There have been stairs with only one side steel member when the step frame gets welded into this side member, having only two points of welding. Such stairs get a minimalist appearance, but end up with the steps centre fixed, rest all with a cantilevered projection. Even the balustrade gets welded into the steps frame.
Though more attractive, it is not advisable where larger number of users are expected or precise fabrication is difficult.
Conceal the looks
Another alternative to conceal the looks of side frame has been to weld a steel plate to the sides and paint everything with a single colour. If high cost is not a criterion, a thick M.S. sheet metal can be directly used on both sides as the frame, to take on the angle frame of the steps. Just the way the steel frame design has options, the material for steps also has options. Once we study all these, the most judicious staircase could be found for any situation.
Simple as a supportive structure, steel stairs appear minimalist and are completely recyclable.
The steep steps to the attic floor could be among the childhood memories of many people who lived in houses with large tiled roofed houses. Completely made of wooden planks with an angular base and sides, the steps are found fixed between the side planks. To ensure this staircase is in single piece finally, there would be considerable height between the steps and a rope hanging by the side to support oneself. Curiously, there would be no wooden member in the vertical side. No wonder, every child would fantasise climbing these forbidden steps someday!
Today, many such old wooden stairs are found in the antique market, salvaged from demolished heritage homes. The design standards for the width of steps and height of riser does not permit us to build such stairs anymore, but there are many design ideas we can get from them towards reduced resource consumption, minimised space needs and a sense of lightness in construction. Being recyclable, these stairs could get maximum votes for being eco-friendly constructions.
Minimal supports needed
Even if made up of many parts joined together, staircases need to be a monolith member, connecting the two floors. To that end, steel sections are best suited today, being strong, thin, weld-able and available in long lengths. They can be erected between the floors with minimal supports. Steel frameworks can be fabricated in a variety of shapes – straight, free flow, linear, curvilinear or turning at non-perpendicular angles. Simple as a supportive structure, steel stairs appear minimalist and are completely recyclable. The visible quantity of materials, of course, appears far lesser than any concrete staircase.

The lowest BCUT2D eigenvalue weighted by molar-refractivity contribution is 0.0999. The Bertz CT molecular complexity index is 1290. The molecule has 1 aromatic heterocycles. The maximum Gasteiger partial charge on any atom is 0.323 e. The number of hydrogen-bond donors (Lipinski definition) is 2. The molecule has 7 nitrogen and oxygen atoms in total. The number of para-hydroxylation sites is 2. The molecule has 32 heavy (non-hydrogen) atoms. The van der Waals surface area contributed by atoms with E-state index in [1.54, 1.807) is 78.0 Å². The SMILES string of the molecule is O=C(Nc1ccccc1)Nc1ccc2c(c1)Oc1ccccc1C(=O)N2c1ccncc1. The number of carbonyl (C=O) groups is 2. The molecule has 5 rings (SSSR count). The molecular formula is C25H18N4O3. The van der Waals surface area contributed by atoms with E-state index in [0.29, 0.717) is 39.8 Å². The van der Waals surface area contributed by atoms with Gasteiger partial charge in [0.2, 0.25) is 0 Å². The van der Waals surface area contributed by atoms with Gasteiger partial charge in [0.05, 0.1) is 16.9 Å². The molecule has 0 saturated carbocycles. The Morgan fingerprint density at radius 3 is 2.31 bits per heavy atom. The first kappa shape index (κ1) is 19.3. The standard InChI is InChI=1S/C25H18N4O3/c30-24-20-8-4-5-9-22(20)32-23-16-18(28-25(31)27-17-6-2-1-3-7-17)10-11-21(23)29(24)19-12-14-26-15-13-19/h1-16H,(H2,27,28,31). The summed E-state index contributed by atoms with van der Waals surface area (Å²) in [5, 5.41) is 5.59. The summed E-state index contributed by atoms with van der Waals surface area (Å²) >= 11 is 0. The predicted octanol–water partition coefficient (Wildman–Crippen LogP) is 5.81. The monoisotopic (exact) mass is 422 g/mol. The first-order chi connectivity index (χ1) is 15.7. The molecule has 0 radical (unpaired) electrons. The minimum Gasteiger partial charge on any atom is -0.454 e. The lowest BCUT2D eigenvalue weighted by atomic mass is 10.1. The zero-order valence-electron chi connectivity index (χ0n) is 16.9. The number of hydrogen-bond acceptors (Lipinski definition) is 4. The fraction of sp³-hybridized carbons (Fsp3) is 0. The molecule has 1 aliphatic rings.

The step member or tread gets fixed to this frame, with no riser member. Hence people may have apprehensions that open risers may effect tripping while climbing, which is not true. When we climb, the leg is lifted up by the height of riser and moved forward by the width of step in such a synchronised manner that the leg does not get trapped between the steps. The elimination of the riser member creates a void in between the staircase, lending a sense of space through the steps, making the smaller rooms look more spacious. The standard concrete steps being a heavy mass, block our view up to the wall edge, while the open riser staircases let the wall be seen through the steps, thus resulting in a sense of light-weight construction and extended space.
Among the limitations of open riser steel staircase, a minor one is about finding a good fabricator who can assemble all the parts to perfection at site. Achieving the levels, proper corners, fully welded joints and rounded edges require skill and attention. Some builders fear that the steel frame may get spoiled during the construction, hence prefer a temporary staircase until the finishing stage. However, once we study the advantages and comforts of such stairs, the benefits outweigh such minor limitations.